Get them hooked and then slug them later when they are far too invested in the product to back away. Clearly IONITY, a European EV charging network, were thinking this when they hiked their EV charging prices by more than 500%.
I am sure that the fact that this happened on Brexit day was entirely coincidental.
The IONITY charging network is owned by BMW, Daimler, Ford, Hyundai, Kia, and VW Group (with Audi and Porsche) and they announced that prices were going up over 500% starting January 31 when they change to a pay-per-kWh system.
Excuse me, slight pause here, while I wipe away the tears that are blurring the screen.
Before January 31, IONITY charged a flat, fixed rate of €8 for a DC Fast Charge (DCFC) charging session. Obviously this was a win for EV motorists who arrived at the charge point with a nearly flat battery. Rock up with, say, 10% battery remaining, and add 60 kWh during your charging session, for a total of about €0.13 per kWh.
Comparative European power costs are:
France – about €0.19 per kWh at home, and €0.24 per kWh at Tesla Superchargers.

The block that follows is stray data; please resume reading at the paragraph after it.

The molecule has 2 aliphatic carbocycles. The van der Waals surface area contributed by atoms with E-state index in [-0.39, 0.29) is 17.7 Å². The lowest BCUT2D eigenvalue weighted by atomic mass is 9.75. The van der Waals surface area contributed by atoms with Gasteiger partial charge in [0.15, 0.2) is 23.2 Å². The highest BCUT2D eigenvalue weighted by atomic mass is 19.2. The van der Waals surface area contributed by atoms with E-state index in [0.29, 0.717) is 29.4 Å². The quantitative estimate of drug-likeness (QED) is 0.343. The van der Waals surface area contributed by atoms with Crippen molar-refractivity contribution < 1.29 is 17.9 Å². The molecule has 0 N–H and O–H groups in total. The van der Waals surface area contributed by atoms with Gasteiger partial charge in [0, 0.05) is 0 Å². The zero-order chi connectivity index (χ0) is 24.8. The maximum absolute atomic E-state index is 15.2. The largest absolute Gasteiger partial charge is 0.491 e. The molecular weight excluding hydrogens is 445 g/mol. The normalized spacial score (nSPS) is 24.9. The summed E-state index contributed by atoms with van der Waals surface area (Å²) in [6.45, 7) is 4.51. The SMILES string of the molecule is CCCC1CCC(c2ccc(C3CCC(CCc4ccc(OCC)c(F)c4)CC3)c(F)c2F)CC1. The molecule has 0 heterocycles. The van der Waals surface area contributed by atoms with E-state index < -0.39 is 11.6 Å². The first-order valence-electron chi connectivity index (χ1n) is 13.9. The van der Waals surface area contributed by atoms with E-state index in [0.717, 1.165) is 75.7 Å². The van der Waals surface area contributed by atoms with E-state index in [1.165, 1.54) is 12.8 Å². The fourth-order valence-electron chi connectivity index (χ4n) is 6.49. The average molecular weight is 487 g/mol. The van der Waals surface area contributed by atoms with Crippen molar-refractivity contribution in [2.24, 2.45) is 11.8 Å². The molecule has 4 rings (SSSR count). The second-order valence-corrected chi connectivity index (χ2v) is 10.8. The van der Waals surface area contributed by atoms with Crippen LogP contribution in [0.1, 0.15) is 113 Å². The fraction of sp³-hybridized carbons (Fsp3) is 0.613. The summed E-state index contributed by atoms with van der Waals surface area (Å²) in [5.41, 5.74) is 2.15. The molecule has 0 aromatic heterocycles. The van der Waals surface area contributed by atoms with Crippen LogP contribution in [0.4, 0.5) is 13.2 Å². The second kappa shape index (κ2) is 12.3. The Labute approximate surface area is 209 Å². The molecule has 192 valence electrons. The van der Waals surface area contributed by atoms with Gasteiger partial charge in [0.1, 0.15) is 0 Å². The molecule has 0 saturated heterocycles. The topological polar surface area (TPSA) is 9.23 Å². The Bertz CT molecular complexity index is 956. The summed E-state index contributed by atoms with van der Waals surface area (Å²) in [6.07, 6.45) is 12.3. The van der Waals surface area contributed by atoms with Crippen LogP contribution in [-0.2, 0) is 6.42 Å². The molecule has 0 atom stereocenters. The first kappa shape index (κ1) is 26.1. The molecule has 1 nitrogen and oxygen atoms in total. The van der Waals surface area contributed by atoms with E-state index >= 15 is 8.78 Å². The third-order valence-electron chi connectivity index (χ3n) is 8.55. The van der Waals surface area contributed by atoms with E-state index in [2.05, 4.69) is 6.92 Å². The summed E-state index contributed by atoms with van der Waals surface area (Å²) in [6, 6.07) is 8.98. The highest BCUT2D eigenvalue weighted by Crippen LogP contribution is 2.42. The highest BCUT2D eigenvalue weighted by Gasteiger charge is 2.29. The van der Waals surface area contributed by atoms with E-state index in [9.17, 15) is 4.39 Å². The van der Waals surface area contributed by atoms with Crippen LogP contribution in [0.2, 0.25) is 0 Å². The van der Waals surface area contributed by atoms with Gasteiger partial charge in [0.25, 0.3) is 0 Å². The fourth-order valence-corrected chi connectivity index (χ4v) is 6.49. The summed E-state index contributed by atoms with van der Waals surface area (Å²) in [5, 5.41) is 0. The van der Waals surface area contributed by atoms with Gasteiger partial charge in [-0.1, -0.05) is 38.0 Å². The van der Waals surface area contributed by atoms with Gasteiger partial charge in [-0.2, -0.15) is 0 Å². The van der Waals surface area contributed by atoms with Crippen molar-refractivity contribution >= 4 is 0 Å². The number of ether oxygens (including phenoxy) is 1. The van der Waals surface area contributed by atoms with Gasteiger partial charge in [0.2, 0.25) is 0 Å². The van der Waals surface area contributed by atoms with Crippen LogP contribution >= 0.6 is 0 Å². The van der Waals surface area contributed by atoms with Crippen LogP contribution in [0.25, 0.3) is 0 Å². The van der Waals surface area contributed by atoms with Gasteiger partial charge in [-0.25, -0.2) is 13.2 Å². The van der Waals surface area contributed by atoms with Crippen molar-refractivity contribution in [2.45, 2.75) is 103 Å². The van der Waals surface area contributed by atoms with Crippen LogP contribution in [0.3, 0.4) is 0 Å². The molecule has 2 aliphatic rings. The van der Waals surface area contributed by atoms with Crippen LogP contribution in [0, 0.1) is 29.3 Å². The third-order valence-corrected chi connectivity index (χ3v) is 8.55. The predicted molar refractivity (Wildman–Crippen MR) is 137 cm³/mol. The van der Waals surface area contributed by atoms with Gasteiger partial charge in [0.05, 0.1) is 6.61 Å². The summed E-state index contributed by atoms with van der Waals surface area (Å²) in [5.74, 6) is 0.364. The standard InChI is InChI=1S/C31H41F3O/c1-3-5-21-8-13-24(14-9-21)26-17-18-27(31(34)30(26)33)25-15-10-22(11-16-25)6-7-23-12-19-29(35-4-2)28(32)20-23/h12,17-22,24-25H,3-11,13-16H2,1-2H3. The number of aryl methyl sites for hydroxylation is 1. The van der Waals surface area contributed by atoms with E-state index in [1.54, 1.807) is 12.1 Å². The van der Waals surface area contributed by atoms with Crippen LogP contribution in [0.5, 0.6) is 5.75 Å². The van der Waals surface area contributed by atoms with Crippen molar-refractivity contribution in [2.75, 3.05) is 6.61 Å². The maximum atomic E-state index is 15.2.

Germany – about €0.30 per kWh at home, and €0.33 at Tesla Superchargers.
But now, IONITY is charging users a whopping €0.79 per kWh. (see PDF press release). The Audi e-Tron battery is 95 kWh, so if you “filled it up” with 80 kWh, that’s €63.20 to travel probably about 250 km.
Let’s say you are typically getting 6l/100km on petrol. 250km would use 15l. Current European prices are around €1.50/l so the evil fossil fuel cost for the same 250km trip would be €22.50 leaving the cost of virtue a tad over €40 for the 250km trip.
But wait, there’s more:
IONITY are rolling out a new generation of their charging stations. The award-winning design incorporates a stunning multi-functional LED-light-ring (HALO), which “acts as a reassuring beacon on the highways at night and makes it easier for drivers to find charging stations on forecourts.“
Be still my beating heart! Multi-functional LED lights! What will they think of next? That’s going straight to the pool room!
Not only, but also …
This new generation charger has a “new advanced HMI screen flow (Human Machine Interface) with optimized menu navigation” which provides customers with “an intuitive service, providing stress-free methods of payment.”
Well, at €40 virtue cost per 250km who needs more stress in their lives?
No steak knives, but …
The charger offers a standardised HMI in several European languages as well as a 24/7 hotline, assisting customers on-site in seven languages. (Does it handle abuse in seven languages when the virtue signallers realise the cost of smug?)